Ah, but Beryllium http://www.sciencemag.org/content/324/5934/1548.abstract" [Broken] form a covalent dimer! Or perhaps I should say 'covalent-ish'; there really isn't a word for that peculiar bond, although it's certainly stronger than can be accounted for by 'proper' dispersion forces (which is what most theory would predict to be the only bonding force). You could say the bond is too weak to be covalent and too short to be dispersion.this does not cover the atoms that no not form covalent dimers, like Be.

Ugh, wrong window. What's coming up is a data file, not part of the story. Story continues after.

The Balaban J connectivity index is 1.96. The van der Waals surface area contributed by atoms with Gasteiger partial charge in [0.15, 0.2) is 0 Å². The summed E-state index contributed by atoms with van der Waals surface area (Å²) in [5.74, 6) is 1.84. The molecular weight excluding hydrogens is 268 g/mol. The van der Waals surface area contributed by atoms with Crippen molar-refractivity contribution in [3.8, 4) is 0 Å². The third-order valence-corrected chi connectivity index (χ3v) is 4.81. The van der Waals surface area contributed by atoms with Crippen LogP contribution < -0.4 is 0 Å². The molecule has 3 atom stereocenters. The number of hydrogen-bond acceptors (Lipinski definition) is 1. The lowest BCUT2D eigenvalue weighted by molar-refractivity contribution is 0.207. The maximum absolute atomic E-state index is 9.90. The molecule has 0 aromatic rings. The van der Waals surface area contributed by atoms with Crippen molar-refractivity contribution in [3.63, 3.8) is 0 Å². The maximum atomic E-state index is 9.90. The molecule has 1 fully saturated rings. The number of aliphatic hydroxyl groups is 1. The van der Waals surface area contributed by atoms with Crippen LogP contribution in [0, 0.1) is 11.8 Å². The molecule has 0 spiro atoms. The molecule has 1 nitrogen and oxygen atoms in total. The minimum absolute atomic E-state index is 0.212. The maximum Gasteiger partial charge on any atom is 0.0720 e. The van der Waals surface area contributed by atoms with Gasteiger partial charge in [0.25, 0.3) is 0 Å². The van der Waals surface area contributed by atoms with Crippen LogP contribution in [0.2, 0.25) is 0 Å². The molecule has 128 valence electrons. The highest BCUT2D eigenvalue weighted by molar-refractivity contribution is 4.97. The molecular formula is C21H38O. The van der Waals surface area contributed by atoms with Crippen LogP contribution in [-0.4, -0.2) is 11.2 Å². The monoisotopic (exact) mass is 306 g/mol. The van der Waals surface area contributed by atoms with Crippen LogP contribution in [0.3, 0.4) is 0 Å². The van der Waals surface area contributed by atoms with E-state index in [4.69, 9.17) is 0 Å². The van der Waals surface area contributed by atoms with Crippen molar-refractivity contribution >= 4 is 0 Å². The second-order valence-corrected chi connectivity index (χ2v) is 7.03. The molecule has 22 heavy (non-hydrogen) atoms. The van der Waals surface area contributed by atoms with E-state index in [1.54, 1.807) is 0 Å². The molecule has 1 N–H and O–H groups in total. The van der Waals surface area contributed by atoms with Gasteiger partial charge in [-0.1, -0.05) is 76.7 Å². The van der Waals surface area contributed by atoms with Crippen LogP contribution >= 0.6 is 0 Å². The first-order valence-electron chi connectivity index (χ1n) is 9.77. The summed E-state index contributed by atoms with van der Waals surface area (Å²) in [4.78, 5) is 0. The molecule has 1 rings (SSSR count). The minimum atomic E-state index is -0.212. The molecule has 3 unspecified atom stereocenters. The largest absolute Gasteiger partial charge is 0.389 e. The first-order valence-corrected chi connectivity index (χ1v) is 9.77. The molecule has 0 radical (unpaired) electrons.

I still don't see how they form. I mean I know Alkaline metals are reactive, but Nitrogen and Oxygen due this. Why dont other elements? And both ionic and covalent bonds.No, the nuclei aren't important. The binding in Be_2 etc. is so complicated due to strong correlation of the electrons.
Basically, why do some elements form diatomic molecules and others not?You are probably right Borek, nevertheless then I do not quite understand what the question is. Maybe that not for all elements the diatomic molecules are the most stable ones in comparison with other struktures? I think LocigalAcid could precise that point.